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Senior Dental Health – Part I: Aging Well with Preventative Dental Care

GOODHEALTH.dental Blog, Family/General Dentistry

Senior Dental Health – Part I: Aging Well with Preventative Dental Care

Have you ever heard of the saying “floss only the teeth you want to keep”?

And the idea behind it is accurate. If we want to keep our teeth, we need to take care of them.

Some people are under the impression, though, that preventative steps don’t work as much as we get older. Getting gum disease, needing dental crowns, and losing teeth are things that come with the territory.   

But that doesn’t have to be your reality. Whether you have all 32 teeth or a few less than that, you can take steps now to keep all of your teeth in good working order – no matter what age you are.

To that end, we are creating a two-part blog series on senior dental health.

Here, in part one, we’ll discuss what preventative care steps you can take right now to improve or maintain your dental health.

senior_dental_health_part_1Keeping Your Teeth as You Age – Is It Really Possible?

It’s exciting to see reports that show that the number of seniors who lose their teeth has gone down significantly since the 1970s.

That’s great news! It means that there are steps you can take to keep your teeth healthy no matter what your age.

But what if you no longer have the dexterity to practice good dental home care because of a stroke or arthritis? What options do you have?

Training is now available for in-home care aides, nurses, and even family members to help seniors with their daily dental home care practices.

Other senior services are also available. For instance, University of the Pacific in California is sending dental hygienists to seniors’ homes to help out with senior oral health needs.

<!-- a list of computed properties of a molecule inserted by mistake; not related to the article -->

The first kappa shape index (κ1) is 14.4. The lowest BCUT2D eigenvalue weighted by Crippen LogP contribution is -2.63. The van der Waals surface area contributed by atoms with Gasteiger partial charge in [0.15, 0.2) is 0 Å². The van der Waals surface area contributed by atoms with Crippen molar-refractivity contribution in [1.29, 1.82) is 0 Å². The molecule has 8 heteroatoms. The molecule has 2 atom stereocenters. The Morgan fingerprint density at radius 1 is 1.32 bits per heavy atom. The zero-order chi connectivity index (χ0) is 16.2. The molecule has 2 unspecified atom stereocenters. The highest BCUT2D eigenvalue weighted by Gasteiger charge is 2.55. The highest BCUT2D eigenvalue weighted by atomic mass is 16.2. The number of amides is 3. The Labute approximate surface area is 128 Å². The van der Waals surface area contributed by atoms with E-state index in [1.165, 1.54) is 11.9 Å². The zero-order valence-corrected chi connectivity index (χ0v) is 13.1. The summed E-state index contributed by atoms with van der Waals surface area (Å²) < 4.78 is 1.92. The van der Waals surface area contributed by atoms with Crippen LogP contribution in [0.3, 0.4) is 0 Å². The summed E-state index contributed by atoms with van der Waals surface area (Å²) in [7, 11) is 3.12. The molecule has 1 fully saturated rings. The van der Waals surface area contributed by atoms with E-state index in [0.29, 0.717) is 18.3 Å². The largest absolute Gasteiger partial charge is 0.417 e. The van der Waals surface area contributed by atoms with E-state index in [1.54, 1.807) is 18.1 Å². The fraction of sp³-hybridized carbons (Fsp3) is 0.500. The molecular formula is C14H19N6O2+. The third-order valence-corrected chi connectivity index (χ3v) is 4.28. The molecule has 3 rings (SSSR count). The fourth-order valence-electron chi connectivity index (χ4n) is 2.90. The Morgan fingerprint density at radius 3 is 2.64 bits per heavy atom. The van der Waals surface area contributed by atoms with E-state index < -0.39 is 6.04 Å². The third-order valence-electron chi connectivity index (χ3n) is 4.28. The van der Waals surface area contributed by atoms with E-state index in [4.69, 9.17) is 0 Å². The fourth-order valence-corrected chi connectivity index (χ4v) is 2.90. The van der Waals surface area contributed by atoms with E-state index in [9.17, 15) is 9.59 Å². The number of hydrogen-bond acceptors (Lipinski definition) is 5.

Senior Dental Health – How You Can Keep Your Teeth in Good Condition

When it comes to senior dental health, what can seniors do to keep their teeth healthy?

The first thing to do is to develop a good at-home senior oral health care routine. Here are some steps to take.

1. Brush Your Teeth at Least Twice a Day

One of the most important things you can do to promote good senior dental health is to brush your teeth. We should all brush at least twice a day for approximately two minutes each time.

It would be even better if you can brush after every meal since food breaks down and turns into acid that can cause decay.

2. Floss Your Teeth Every Evening

Flossing once a day is imperative to good senior oral health. Floss removes plaque and food from in between the teeth and under the gum tissue. These are areas that a toothbrush can’t reach.

3. Perform a Periodic Oral Cancer Self-Examination

Oral cancer risk increases with age, particularly between the ages of 60 and 70. You can be proactive by doing periodic self-examinations.

You’ll want to look at the top, underside, and sides of your tongue, as well as your cheeks, throat, and the roof and floor of your mouth. Look for unusual skin patches or sores that won’t go away. If you notice something unusual, contact your dentist immediately.

4. Talk to Your Dentist About How to Treat Dry Mouth

If you take any medications, you might notice that your mouth is drier than usual. Dry mouth can lead to decay. Thankfully, we can recommend various products that can keep your mouth healthfully lubricated.

5. Make Sure Your Diet Supports Dental Health

Diet can play a huge role in your dental health. If you consume a lot of sugary foods and beverages, you’re at higher risk of decay.

You can reduce your risk of decay and tooth loss by eating foods low in sugar and high in tooth-strengthening vitamins and minerals. Some tooth-healthy foods include:

  • Leafy greens
  • Apples
  • Almonds
  • Carrots

Team Up with Your Dentist to Protect Your Teeth for Years to Come

One of the most important things you can do for your oral health is to visit your dentist regularly. Yes, we mean us!

Don’t wait to see me until you have a broken tooth or a toothache. This just makes things harder on you and more expensive in the long run. But if you team up with me, we can nip problems in the bud.

Prevention actions – like annual examinations and regular dental cleanings – can reduce your risk of decay, gum disease, and pain.  

Together, we can keep your teeth and gums strong and healthy for years to come!

Would you like some extra tips on how to care for your teeth? If so, contact our team to schedule an oral health examination. We’ll show you what you can do to keep your teeth looking and feeling great now and into the future!



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